How to Write a Limerick: Definition & Writing Tips

How to Write a Limerick: Definition & Writing Tips
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The limerick is named after a city and county in Ireland. The form was not invented there, but a common tavern game over a century ago was to take turns sharing raunchy verses followed by the phrase: “Won’t you come up to Limerick?” Edward Lear published 212 limericks in two books of “nonsense verse” (1845 and 1872) but did not use the title. The term was placed in English dictionaries around 1900, but the form was common everywhere from nurseries to bars as early as 14th century England.


Grab a pen and start writing your own limericks!

We all are familiar with the rollicking rhythm of the limerick. I’m sure you have a few stuck in your head, but let’s be poetry dorks for a minute and define the form:

A limerick is a five line poem with an AABBA rhyme scheme. Lines one, two and five contain three feet, typically amphibrachs, while lines three and four have two, usually an anapest and an iamb.

Perhaps it’s easier to describe a limerick with a limerick:

The limerick packs laughs anatomical

In space that is quite economical.

But the good ones I’ve seen

So seldom are clean

And the clean ones so seldom are comical.


Limericks are commonly dirty and funny. Certainly you could write one about any topic, but the bouncing rhythm and rhyme scheme coupled with the limerick’s bawdy history make seriousness nearly impossible. To write a stern limerick about death or politics would be like writing sad lyrics for a kazoo band.



In choosing a topic, you may want to start with a favorite joke or a funny story. Fill up a page simply free-writing. Expand the details. Select the most important parts. You only have five lines, so you need all meat and no fat. Decide how you want to end the poem. Like any great joke, the punchline is the key. Shock your audience. Get them leaning the wrong way and catch them off guard.

The first line sets the stage. Often it describes the origin or occupation of the character in the poem. There was an old lady from Hyde

The second line is action. What does the character do? What are the character’s habits? Who ate rotten apples and died.

The third and fourth lines are the twist. They could suggest that the action is moving contrary to expectations. They could explain the problem presented in the first two lines. The apples fermented / Inside the lamented

The fifth line is the conclusion that should bring a surprise and laughter. And made cider inside her inside.

(The preceding limerick is from an anonymous author.)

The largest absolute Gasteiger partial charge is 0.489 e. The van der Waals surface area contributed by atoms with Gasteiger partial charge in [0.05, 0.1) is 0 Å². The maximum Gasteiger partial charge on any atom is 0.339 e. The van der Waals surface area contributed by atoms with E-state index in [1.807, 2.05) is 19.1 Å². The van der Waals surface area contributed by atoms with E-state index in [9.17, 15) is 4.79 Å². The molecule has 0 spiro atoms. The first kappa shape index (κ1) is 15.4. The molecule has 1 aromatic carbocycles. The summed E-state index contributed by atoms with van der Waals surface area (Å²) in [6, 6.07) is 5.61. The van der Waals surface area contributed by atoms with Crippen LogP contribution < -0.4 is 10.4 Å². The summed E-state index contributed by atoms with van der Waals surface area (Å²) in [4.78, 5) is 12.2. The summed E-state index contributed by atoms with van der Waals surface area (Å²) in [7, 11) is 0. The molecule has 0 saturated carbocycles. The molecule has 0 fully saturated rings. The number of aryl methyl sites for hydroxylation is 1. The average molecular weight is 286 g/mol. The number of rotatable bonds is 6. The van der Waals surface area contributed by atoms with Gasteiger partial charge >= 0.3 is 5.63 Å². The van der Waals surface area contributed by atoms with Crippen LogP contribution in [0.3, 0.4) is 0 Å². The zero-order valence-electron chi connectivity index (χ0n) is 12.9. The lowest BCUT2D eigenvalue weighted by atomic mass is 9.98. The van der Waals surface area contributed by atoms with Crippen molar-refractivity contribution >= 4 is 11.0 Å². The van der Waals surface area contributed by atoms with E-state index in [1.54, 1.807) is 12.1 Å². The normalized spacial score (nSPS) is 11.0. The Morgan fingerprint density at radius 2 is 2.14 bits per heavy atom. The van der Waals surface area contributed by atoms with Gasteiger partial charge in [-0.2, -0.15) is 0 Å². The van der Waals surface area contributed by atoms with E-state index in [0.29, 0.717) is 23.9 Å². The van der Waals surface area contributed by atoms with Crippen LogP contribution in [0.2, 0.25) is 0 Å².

Before you start building, you need to select your first rhyme. Ordinarily I advise against forcing rhyme, but in this case, get it all out. Complex place names, Nantucket for instance, are common rhymes. Ending the first line with something tricky makes the readers wonder if you can rhyme it twice, making your final word intensely anticipated. “How is he going to pull this off?” they may be asking.

Write the last line first. Be sure it finishes with the snap you desire, then write backwards. Be sure you have two good rhymes for your last word. I usually suggest choosing easily rhymed words to give you the maximum number of options, but with a limerick, struggling to make the rhymes fit can be a good thing.

Brain-storm a page of rhymes. Dust off your rhyming dictionary. Sometimes a wacky trio of rhymes with dictate where the poem will go. If you ever feel the itch to play with goofy words, this is the time and place to scratch.


More than any other form, puns and other plays on words are welcome in the limerick world. Using homophones and homonyms, you can make your reader think you are using a word one way and then surprise them by using it another. Do you mean “bear” like the animal or the verb? Did you say “hose” like the watering device or “hoes” like the garden tools?

A flea and a fly in a flue

Were trapped and knew not what to do.

Said the fly, ‘Let us flee.'

‘Let us fly,’ said the flea.

So they flew through a flaw in the flue.

-Ogden Nash

Use all the alliteration you want. Use double entendre. The devices you choose may be the whole reason for writing the limerick. Normally I suggest that figures of speech subtly assist the greater meaning of your writing, but in this case wordplay itself may be your entire purpose.


With a form as prolific and goofy as the limerick, which seems to lampoon itself, parody is inevitable. You know what to expect from a limerick, so getting something else is a welcome surprise. You may vary the rhyme scheme, line length or rhythm to up-end your reader. Play off your audience’s anticipation to catch them cross-footed.

There once was a man from the sticks

Who liked to compose limericks.

But he failed at the sport

For he wrote ‘em too short.


Stay Out of Trouble

Those seven dirty words you’re not supposed to say on TV or in school are so overused as to be meaningless. If you’re going to say something, use original words. Choose them exactly how you want them for your purpose. To lean on worn-out terms like @#$% and &*^! is just plain lazy and no longer shocking to anyone. The human imagination has tuned them out. Better to lead your readers toward the pig-sty and let them fall in themselves. They will. They can’t help it.

Good writing is about making the imagination go further than you do.

The writers who build them the best

Have control over what they suggest.

So when I say “ass”

I mean “mule who eats grass”.

I can’t stop you from thinking the rest.

-Eighty Six


  • Write your favorite joke in the form of a limerick.
  • Write a limerick based completely on alliteration and puns.
  • Choose an awkward word and write as many rhymes for it as you can.
  • By playing with the rhyme scheme, rhythm, line length or another limerick quality, write an anti-limerick.
  • Write a limerick on a dark and serious topic.